Easy timing chain change

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Lock
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Easy timing chain change

Post by Lock »

In my never-ending quest to fix my poor idle, while the forum was down I changed my badly-worn camshaft sprocket to fix the slackness in the timing chain which I guessed was causing the shaky idle and exhaust 'burbling' as the cam timing jumps back and forth. To remove upper timing cover need to remove the thermostat and radiator hoses, so I replaced them. Took out the radiator and flushed that, and also flushed out the block (highly recommend opening the bolt under the exhaust, it was full of sludge that I had to poke at to loosen).
Unfortunately that didn't fix it, and there was still slack in the chain so I decided to change the timing chain. Because the M30 crank pulley is bolted on with approximately 1000nm of torque there was no way I was taking the lower timing cover off. So I researched "master link chains" - you can buy them 'broken' and then with a motorbike chain tool can fasten them together. I used the old chain to feed the new one through. Thought I'd share my pics of that because it can be helpful to know for any car, you don't have to take the whole front apart to change a timing chain. I also replaced all of the tensioner parts.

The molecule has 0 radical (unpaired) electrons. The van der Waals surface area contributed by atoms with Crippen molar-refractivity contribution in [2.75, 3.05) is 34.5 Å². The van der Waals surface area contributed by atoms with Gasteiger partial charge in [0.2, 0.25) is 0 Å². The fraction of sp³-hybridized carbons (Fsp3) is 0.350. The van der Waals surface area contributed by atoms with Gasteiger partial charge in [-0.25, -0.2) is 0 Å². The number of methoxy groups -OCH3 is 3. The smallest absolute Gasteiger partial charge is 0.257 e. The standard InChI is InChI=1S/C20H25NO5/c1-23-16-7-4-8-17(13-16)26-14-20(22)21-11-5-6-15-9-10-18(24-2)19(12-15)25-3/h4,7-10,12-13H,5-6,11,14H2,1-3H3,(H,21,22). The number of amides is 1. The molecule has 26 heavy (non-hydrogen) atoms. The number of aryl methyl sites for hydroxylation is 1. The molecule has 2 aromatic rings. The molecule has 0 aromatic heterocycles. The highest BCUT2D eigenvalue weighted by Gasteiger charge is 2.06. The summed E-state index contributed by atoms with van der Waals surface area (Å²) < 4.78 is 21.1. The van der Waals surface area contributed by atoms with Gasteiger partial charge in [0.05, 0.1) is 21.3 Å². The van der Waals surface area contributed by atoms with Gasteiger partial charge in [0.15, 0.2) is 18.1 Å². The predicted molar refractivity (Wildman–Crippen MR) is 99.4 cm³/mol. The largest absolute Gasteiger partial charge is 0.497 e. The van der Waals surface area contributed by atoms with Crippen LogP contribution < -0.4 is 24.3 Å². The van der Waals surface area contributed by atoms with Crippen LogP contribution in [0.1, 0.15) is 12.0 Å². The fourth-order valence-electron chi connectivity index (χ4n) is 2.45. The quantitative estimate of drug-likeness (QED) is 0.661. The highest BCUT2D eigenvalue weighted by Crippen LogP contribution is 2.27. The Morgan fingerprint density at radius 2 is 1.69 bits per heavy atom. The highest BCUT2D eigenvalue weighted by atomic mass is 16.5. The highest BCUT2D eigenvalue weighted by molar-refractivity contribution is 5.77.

It didn't really fix my bad idle, maybe it's slightly better, but coasting is now no longer stumbly and it still drives like a go-kart.

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1979 528i 5-speed conversion G260/6, Motronic 1.3 179
1980 Honda CX-500
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